The shift towards remote work has revolutionised the way we approach our professional lives. In Australia, since the COVID-19 pandemic, working from home has not only become a common practice but also a growing expectation. Job applicants are increasingly interested in roles offering the flexibility of remote work, and some recruiters now say that if working from home isn't included in employment contracts, many applicants are not interested in the job. While this change provides numerous benefits, it also comes with a new set of risks, especially those related to insider threats.

The Appeal of Working from Home

The adoption of remote work has allowed businesses to maintain operations despite lockdowns and restrictions. For many employees, working from home offers a more flexible and comfortable environment, contributing to a better work-life balance. In Australia, it has become so attractive that some job seekers may decline offers without this option.

The Growing Insider Threat

However, the remote working environment has also created new challenges for organisations, particularly concerning insider risks. Insider threats, which involve risks from employees or contractors within an organisation, have become more pronounced with the shift to remote work.

Dual Employment: A Case Study

A recent example illustrates a situation where an employee was detected having two jobs at the same time and performing poorly in both. This case exposed the difficulty in monitoring employee commitment and the real possibility of conflict of interest. Traditional in-office environments would likely have caught this behaviour earlier, but remote work allowed the individual to exploit loopholes.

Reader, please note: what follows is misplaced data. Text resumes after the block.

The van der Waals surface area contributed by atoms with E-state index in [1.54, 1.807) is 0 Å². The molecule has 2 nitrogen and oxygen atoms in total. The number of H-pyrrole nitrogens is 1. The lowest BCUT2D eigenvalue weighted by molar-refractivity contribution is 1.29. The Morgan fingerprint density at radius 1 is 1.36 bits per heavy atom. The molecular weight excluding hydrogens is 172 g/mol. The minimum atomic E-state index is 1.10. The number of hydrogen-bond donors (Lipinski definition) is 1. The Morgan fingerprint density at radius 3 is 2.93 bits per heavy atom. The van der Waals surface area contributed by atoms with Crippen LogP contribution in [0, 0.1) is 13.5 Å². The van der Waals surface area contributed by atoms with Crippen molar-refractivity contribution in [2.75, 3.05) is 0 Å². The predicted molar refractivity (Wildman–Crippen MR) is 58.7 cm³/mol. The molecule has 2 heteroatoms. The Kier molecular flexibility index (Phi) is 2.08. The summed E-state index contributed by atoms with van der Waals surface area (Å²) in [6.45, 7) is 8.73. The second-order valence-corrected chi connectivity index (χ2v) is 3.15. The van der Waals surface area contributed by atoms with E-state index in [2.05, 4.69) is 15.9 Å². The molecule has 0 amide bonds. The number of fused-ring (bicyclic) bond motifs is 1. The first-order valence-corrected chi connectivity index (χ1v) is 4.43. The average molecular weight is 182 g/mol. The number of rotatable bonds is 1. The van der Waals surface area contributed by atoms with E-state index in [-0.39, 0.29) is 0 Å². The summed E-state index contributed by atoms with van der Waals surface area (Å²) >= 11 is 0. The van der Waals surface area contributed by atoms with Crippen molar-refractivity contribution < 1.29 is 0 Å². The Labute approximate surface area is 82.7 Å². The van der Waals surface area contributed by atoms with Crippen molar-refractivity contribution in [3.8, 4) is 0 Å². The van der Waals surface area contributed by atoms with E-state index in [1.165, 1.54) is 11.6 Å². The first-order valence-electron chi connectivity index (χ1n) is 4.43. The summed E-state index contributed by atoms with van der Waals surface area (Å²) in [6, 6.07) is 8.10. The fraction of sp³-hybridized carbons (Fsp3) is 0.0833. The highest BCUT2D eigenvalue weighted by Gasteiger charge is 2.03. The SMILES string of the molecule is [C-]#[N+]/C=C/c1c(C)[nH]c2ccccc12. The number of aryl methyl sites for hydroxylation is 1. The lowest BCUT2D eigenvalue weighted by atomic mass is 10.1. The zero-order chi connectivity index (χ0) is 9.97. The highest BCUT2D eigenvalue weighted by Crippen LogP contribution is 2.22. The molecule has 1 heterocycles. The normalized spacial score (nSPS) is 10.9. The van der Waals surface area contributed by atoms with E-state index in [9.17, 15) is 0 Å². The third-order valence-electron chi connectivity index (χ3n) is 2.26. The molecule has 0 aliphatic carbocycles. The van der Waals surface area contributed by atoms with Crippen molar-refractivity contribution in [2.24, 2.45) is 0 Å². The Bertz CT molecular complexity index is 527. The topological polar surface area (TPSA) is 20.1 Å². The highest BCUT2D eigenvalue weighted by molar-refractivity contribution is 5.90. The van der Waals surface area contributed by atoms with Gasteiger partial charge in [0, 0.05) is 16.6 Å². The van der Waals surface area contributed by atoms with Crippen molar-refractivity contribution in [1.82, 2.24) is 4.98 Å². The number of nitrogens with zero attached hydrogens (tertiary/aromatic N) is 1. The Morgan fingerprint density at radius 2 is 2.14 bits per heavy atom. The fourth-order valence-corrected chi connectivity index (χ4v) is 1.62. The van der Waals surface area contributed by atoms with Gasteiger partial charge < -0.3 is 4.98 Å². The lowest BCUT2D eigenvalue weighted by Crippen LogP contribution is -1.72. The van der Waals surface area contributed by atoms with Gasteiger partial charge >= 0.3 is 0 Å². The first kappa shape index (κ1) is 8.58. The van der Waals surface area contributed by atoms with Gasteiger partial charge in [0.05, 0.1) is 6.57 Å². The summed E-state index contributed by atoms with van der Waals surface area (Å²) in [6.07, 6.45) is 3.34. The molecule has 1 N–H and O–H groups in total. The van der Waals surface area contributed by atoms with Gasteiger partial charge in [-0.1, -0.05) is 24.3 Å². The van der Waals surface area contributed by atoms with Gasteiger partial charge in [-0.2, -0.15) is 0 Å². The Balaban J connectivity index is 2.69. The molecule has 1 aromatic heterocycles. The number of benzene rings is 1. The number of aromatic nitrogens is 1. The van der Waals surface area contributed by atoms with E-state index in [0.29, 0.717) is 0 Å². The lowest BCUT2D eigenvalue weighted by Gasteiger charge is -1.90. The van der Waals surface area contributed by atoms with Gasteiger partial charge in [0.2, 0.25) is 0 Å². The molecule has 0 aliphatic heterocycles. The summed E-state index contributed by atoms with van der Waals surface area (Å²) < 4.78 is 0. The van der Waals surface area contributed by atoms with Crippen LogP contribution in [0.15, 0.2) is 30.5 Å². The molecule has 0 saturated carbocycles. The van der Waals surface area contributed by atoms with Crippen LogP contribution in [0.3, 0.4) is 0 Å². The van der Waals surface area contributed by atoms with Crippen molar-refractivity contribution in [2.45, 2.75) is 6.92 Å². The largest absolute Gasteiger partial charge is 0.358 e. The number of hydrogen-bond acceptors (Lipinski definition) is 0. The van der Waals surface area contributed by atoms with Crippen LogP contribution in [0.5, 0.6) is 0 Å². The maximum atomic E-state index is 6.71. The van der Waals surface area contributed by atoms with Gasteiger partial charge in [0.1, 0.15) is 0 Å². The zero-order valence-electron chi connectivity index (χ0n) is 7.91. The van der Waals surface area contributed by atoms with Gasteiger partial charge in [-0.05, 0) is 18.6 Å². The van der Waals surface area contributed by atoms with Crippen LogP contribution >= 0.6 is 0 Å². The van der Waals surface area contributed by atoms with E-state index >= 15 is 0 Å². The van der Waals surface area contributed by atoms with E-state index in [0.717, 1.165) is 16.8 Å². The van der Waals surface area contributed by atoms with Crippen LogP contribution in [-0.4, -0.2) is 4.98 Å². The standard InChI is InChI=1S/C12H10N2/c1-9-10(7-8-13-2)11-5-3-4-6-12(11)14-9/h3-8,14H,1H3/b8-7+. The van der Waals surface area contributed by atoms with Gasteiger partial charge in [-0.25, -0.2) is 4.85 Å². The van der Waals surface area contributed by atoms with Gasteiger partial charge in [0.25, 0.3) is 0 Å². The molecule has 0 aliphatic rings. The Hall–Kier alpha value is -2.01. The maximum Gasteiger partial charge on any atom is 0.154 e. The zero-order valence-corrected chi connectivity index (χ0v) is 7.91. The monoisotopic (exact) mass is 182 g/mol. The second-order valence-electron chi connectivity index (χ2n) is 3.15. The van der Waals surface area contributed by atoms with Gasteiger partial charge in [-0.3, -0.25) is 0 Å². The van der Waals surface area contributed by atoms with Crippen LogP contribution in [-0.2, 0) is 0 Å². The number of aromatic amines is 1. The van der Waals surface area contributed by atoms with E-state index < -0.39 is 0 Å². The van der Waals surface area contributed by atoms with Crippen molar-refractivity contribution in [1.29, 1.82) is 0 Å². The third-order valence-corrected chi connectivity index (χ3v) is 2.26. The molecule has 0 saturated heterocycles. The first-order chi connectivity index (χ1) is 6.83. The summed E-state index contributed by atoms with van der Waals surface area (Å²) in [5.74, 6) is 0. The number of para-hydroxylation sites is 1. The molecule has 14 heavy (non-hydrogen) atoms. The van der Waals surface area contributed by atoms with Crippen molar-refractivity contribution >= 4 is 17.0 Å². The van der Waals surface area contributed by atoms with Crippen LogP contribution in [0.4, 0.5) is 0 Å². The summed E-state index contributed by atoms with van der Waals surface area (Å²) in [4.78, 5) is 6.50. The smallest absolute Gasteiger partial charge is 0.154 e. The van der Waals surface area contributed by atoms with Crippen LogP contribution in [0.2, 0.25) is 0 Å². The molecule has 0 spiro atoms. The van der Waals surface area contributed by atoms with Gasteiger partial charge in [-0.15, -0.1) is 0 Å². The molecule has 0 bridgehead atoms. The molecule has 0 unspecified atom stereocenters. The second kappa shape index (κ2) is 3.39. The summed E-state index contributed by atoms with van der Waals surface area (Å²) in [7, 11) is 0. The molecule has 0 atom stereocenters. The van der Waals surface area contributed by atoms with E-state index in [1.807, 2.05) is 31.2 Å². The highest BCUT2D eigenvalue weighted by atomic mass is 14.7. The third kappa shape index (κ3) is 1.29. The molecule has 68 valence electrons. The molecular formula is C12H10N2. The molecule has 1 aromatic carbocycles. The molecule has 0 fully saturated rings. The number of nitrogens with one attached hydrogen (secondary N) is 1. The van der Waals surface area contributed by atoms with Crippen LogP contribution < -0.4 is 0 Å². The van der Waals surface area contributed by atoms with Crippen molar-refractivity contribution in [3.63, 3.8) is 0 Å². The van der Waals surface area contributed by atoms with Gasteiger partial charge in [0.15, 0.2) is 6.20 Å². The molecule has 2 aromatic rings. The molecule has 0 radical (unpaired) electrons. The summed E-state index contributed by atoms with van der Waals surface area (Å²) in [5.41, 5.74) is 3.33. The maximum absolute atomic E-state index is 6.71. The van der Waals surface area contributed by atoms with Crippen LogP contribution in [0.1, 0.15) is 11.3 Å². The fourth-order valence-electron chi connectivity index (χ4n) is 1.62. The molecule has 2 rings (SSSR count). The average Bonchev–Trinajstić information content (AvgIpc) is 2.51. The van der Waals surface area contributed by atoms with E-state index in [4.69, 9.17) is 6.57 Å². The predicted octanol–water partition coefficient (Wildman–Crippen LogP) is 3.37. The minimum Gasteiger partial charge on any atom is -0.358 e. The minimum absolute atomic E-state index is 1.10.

Performance Monitoring: An Insurance Company's Example

Another recent detection involved an employee at a large insurance company in Australia who was found to be typing only an average of 34 keystrokes an hour over several months. The employee challenged their dismissal in court and lost. It has now been held many times that employers have the right, and indeed should, monitor employees. This incident underscores the necessity for careful oversight of employee activities, even in a remote setting.

The Right to Monitor Employees

The transition to remote work has led to an increased need for monitoring employee activity. Employers must ensure productivity, secure proprietary information, and maintain the overall integrity of the organisation. However, it's also paramount that employees are notified that they are being monitored and understand the reasons behind it.

Ethical Considerations

Transparent communication is essential in building trust between employers and employees. Clear policies and guidelines should be established that outline what will be monitored and why. Without such transparency, remote monitoring could easily lead to a breakdown in trust and morale.

Strategies to Mitigate Insider Risk

Organisations can adopt various strategies to reduce insider risk in the remote working environment: